April 6, 2017
Last year, scientists officially acknowledged that we have entered a new geological period, the Anthropocene Epoch, which is characterized by the reality that human activity is now the dominant force transforming our planet. Three McGeorge professors — Karrigan Börk, Rachael Salcido, and John Sprankling — have explored the legal impacts of this transition in their scholarship.
In their article Ditching our Innocence: The Clean Water Act in the Age of the Anthropocene, published this year in Environmental Law, Professors Börk and Salcido argue that the 2015 rule defining the jurisdiction of the Clean Water Act inadvisably excludes many man-made environments, including many artificial lakes, farm ponds, reflecting pools, and most ditches, treating these landscape features as faux nature somehow unworthy of protection. This treatment is a marked departure from past Environmental Protection Agency and U.S. Army Corps of Engineers practices, and seems to be based on a shortsighted view of these places as somehow unimportant to protecting the waters of the United States.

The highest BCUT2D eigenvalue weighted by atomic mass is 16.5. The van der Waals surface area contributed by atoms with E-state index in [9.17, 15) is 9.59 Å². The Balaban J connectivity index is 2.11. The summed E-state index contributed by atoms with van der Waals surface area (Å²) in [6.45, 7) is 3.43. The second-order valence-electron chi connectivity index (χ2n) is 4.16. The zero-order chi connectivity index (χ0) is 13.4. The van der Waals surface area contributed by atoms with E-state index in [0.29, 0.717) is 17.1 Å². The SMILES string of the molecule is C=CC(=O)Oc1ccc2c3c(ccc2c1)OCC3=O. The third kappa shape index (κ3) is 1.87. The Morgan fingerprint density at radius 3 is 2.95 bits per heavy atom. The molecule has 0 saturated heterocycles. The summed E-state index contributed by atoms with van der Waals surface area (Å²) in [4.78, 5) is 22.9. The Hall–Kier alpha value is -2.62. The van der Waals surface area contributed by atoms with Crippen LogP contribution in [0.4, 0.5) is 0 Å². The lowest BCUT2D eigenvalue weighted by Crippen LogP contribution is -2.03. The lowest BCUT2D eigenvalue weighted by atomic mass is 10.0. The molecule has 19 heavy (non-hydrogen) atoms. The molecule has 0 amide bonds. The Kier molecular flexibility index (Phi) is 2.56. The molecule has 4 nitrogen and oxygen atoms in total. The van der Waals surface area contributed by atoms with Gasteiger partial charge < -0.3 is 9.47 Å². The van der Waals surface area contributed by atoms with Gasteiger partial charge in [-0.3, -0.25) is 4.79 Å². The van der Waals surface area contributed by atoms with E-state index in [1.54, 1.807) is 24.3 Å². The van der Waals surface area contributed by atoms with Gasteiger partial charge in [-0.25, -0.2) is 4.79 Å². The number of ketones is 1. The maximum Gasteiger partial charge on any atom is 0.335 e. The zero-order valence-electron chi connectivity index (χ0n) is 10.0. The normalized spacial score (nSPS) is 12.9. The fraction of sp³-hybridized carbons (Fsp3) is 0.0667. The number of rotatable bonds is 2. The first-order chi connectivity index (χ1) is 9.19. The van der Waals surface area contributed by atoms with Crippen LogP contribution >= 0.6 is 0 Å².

Professor Börk's forthcoming Utah Law Review article, Guest Species: Rethinking our Approach to Biodiversity in the Anthropocene, notes that U.S. environmental law draws an unreasonable boundary between places, species, and ecosystems and places, species, and ecosystems influenced by humanity, with only the former receiving significant protection. In the Anthropocene, this simplistic view no longer makes sense. The article examines management of beneficial nonnative species, which he terms guest species, to illustrate the problems with our current normative philosophy.
Finally, Professor Sprankling's article, Property Law for the Anthropocene Era, will be published by the Arizona Law Review later this year. It is the first comprehensive analysis of how American property law should respond to the challenges posed by this new era. It demonstrates the need for our property law system to develop a new vision of ownership in which property rights are more flexible and less categorical than in the past, and proposes overarching principles to guide the evolution of the system in the coming decades.